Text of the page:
Signing up for the best Turkish bath in Istanbul, also known as a “hammam” is one of the most culturally enriching experiences you can have while travelling within the country.
It can also be a real pain in the bum finding the best hammam in the capital, as what makes the ‘best’ for one person may not necessarily be the best for another.
Luckily for you, I have hand-picked 5 of the best hammams in Istanbul for every occasion and kind of traveller.
I unapologetically love spa culture. I have soaked my body in many natural hot springs of an onsen during the Tokyo vs Kyoto showdown, my story began with a traditional Thai massage (akin to a beating) while ticking off my Bangkok bucket list and I still long for natural landmarks such as Tu Soa Ocean Trench.
Still, the experience of a traditional Turkish hammam stands alone.
Once the social houses of Sultans, the Turkish baths in Istanbul have become a must-visit for the curious tourist, or simply those looking to relax, reset and renourish.
It really is something to experience at least once in your life.
Let’s break it down for you.
A Brief History of Turkish Hammams in Istanbul
Before Istanbul became the capital of the Byzantine and Ottoman Empires, the city (back then, known as Constantinople) was part of the Roman Empire, a kingdom famed for its bathhouses.
During the early years of the Ottoman Empire, Sultan Mehmet the Conqueror took inspiration from the Roman bath, building 19 of their own grand hammams, giving birth to the Turkish bath Istanbul culture that swept the capital and around the country.
What sets the Turkish baths apart from the Roman bathhouses is their design, which often mimics the facade of a mosque, with domed roofs and star-shaped windows. Traditionally, hammams were built close to mosques, allowing Muslims to cleanse their bodies before praying, not just physically but spiritually too.
It didn’t take long for this bathing ritual to become more than just cleansing the body and soul, and hammams soon became a social house for all members of society.
What Happens in a Turkish Bath?
A Turkish bath typically lasts from 45 minutes to an hour. During this time you will receive a strong scrubbing down from head to toe in a reasonably hot room, men and women are typically separated in a Turkish hammam due to the famous ritual staying true to its Islamic roots.
If you are a man and are curious about what to expect then read my Turkish Baths for men experience; a more open and honest account of the male hammam encounter in the country that invented this ritual.
If you suffer anywhere on the spectrum of claustrophobia or are not a big fan of intense sauna heat then the good news is the temperatures of Turkish baths are nowhere near as hot as a sauna. Although most hammams do have a steam room it is an optional extra and not part and parcel of a standard Turkish bath formality.
When you enter the first room in the bathhouse (called a camekan) you will be handed a folded cloth known locally as a “pestemal,” which is roughly the size of a small body towel.
After being presented with your locker key you will be given ample time to get rid of your clothes and slip into your pestemal and the provided wooden flip-flops before making your way to the main event in a separate steamy room in the bathhouse.
A male masseur is called a tellak and a female masseur is called a natir, whichever one you have – expect a rigorous rubdown while you’re constantly in between being naked or exposed, getting thrown around by another stranger who is speaking in a language that you don’t speak.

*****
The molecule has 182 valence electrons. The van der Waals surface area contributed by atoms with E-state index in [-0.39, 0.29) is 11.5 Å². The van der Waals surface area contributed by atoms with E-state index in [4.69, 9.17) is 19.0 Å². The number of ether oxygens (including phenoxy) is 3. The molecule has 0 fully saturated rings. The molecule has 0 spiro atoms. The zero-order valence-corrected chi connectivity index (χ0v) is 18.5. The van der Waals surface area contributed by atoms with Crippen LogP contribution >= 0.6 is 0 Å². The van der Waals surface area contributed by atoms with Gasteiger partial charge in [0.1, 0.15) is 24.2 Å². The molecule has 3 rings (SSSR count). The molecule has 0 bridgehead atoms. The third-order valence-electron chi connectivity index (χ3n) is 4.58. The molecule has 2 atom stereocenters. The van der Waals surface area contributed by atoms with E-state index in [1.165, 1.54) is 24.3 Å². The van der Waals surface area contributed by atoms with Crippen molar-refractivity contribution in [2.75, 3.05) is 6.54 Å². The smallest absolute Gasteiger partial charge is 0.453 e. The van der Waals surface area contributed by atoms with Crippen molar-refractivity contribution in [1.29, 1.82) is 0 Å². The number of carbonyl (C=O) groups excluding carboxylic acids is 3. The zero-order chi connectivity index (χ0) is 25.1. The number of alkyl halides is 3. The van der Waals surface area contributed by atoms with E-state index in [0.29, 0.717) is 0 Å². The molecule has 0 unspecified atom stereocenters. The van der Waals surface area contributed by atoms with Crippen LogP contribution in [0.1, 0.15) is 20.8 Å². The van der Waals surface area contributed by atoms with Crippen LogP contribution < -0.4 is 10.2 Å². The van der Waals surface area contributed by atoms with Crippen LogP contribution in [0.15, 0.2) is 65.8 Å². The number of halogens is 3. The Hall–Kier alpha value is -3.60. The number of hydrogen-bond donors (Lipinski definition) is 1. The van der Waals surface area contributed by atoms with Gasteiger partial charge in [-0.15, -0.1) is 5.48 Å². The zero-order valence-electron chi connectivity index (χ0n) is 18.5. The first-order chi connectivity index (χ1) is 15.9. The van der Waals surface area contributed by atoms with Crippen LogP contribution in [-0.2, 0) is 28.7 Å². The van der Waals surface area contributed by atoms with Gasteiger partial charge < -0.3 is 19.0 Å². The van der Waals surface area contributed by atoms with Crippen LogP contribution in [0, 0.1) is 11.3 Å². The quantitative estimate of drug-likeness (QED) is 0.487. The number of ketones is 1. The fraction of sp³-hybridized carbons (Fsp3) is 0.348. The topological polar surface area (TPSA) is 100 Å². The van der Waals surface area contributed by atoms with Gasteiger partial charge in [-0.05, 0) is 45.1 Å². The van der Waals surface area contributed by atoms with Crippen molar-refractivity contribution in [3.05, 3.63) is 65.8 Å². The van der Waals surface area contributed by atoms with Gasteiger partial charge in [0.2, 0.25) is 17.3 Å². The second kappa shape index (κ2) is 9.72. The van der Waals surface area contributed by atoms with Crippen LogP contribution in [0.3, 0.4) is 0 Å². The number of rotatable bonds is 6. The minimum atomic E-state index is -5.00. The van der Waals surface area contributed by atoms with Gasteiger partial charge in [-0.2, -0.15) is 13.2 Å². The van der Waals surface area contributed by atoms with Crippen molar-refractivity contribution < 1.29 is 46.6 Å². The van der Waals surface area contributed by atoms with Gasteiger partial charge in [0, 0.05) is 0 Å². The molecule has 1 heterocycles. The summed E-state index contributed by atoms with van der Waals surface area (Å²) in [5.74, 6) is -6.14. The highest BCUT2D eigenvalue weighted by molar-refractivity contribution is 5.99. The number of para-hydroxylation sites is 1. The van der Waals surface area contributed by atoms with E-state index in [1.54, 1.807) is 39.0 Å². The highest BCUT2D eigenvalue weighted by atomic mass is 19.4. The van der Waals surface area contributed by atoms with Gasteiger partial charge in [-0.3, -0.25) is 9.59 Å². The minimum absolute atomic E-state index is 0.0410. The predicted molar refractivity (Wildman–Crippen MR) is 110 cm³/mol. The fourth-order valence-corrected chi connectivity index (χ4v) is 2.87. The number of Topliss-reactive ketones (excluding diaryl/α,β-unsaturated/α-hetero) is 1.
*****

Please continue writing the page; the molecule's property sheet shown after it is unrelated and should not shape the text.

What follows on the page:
This is not the slow Swedish massage that we are accustomed to in the West. If you are shy about your body or have other reasons not to be naked then you can bring swimwear to wear, just know that you will be in the minority as Turks always wear their birthday suit.
For most of the Turkish bath experience, you will be sweaty and full of soapy suds, your body is being exfoliated and as uncomfortable as this can be, it’s doing your body good as you will get rid of dry skin, sleep better, decrease muscle tension and eliminate toxins from your body.
After your scrub, your hammam ritual will end with one more (softer) soaping down and water poured over your body before being left with a refreshing drink in a cooling room called a soğukluk, where you can reflect on your Turkish hammam experience and dry off before going back to your daily business.
Best Hammams in Istanbul: 5 Unique Turkish Baths
There are a whopping 235 hammams in Istanbul. Chances are you’ll only be in Turkey’s magnificent capital once in your life and so you didn’t choose the Turkish Bath Istanbul life, the Turkish Bath Istanbul life chose you.
Jokes aside, you’ll want to opt for the best hammam out there, even though “best” is a very vague term that doesn’t cater for individual preferences and budgets.
Lucky for you, I did a Turkish hammam tour along with some additional research, which narrows your choices down to Istanbul’s top five hammams depending on what you’re looking for while exploring Turkey’s capital.
1. Aga Hamami (Oldest Hammam in Istanbul)
At the ripe age of 567, Aga Hamami is the oldest hammam in the city. Originally built as a private hammam for Fatih Sultan Mehmet, the hammam underwent considerable renovations in 1844 to make it accessible to the public.
It’s also one of the more affordable Turkish baths Istanbul has to offer. While you won’t find opulent marble rooms or grand domed ceilings, you will get a glimpse into a more humble hammam experience enjoyed by your average Turk.
Know Before You Go:
- Location – Aga Hamam sits around a five-minute walk from Taksim Square, in the heart of modern Istanbul.
- Cost – $20 will grant you access to the main sauna rooms, and for another $20, you can enjoy a scrub, foam bath and oil massage.
- Getting there – It’s easiest to grab a taxi, but if you’re looking for a budget option, catch the metro to either Taksim or Sishane stations. From there you’ll need to walk for about ten minutes.
- Time needed – Around one or two hours for the whole experience.
- Opening hours – Treat yourself to a good scrub at Aga Hamami between 10 am and 7 pm, Monday to Saturday.
2. Cagaloglu Hammam (The Last Turkish Bath of The Ottoman Empire)
Built in 1741, Cagaloglu was one of the last hammams to be built during the Ottoman Empire, and it seems like they were keen to leave their mark.
This historic hammam is an authentic option and a more relaxed affair than some of the harder scrubbing downs you can have across the city.